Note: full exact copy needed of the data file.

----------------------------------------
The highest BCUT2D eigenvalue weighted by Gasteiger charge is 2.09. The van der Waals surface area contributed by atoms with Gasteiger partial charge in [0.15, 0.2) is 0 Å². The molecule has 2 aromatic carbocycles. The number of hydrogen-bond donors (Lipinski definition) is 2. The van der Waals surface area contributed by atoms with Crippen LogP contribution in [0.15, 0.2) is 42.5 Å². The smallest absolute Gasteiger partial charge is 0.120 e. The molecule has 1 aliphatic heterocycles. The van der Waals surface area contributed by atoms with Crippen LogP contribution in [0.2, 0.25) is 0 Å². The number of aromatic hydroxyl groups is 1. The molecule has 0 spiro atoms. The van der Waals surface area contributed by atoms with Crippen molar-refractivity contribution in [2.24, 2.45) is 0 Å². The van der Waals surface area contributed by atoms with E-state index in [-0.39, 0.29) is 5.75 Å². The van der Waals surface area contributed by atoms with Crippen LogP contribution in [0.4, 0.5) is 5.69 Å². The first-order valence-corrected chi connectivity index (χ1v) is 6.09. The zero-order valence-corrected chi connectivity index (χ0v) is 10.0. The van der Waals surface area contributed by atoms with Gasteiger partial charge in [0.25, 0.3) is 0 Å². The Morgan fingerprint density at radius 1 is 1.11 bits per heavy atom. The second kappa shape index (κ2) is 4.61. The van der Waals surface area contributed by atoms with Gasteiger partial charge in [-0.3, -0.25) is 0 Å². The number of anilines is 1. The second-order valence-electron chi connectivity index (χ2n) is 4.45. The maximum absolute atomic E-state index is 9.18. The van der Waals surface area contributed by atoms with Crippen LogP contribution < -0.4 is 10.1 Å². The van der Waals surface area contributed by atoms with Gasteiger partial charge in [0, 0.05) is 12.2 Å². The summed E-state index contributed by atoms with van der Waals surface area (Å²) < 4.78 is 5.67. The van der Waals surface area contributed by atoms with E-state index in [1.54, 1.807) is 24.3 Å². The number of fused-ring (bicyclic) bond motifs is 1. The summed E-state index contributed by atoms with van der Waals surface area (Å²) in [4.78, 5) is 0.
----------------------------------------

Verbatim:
The highest BCUT2D eigenvalue weighted by Gasteiger charge is 2.09. The van der Waals surface area contributed by atoms with Gasteiger partial charge in [0.15, 0.2) is 0 Å². The molecule has 2 aromatic carbocycles. The number of hydrogen-bond donors (Lipinski definition) is 2. The van der Waals surface area contributed by atoms with Crippen LogP contribution in [0.15, 0.2) is 42.5 Å². The smallest absolute Gasteiger partial charge is 0.120 e. The molecule has 1 aliphatic heterocycles. The van der Waals surface area contributed by atoms with Crippen LogP contribution in [0.2, 0.25) is 0 Å². The number of aromatic hydroxyl groups is 1. The molecule has 0 spiro atoms. The van der Waals surface area contributed by atoms with Crippen molar-refractivity contribution in [2.24, 2.45) is 0 Å². The van der Waals surface area contributed by atoms with E-state index in [-0.39, 0.29) is 5.75 Å². The van der Waals surface area contributed by atoms with Crippen LogP contribution in [0.4, 0.5) is 5.69 Å². The first-order valence-corrected chi connectivity index (χ1v) is 6.09. The zero-order valence-corrected chi connectivity index (χ0v) is 10.0. The van der Waals surface area contributed by atoms with Gasteiger partial charge in [0.25, 0.3) is 0 Å². The Morgan fingerprint density at radius 1 is 1.11 bits per heavy atom. The second kappa shape index (κ2) is 4.61. The van der Waals surface area contributed by atoms with Gasteiger partial charge in [-0.3, -0.25) is 0 Å². The number of anilines is 1. The second-order valence-electron chi connectivity index (χ2n) is 4.45. The maximum absolute atomic E-state index is 9.18. The van der Waals surface area contributed by atoms with Crippen LogP contribution < -0.4 is 10.1 Å². The van der Waals surface area contributed by atoms with Gasteiger partial charge in [0, 0.05) is 12.2 Å². The summed E-state index contributed by atoms with van der Waals surface area (Å²) < 4.78 is 5.67. The van der Waals surface area contributed by atoms with E-state index in [1.54, 1.807) is 24.3 Å². The number of fused-ring (bicyclic) bond motifs is 1. The summed E-state index contributed by atoms with van der Waals surface area (Å²) in [4.78, 5) is 0.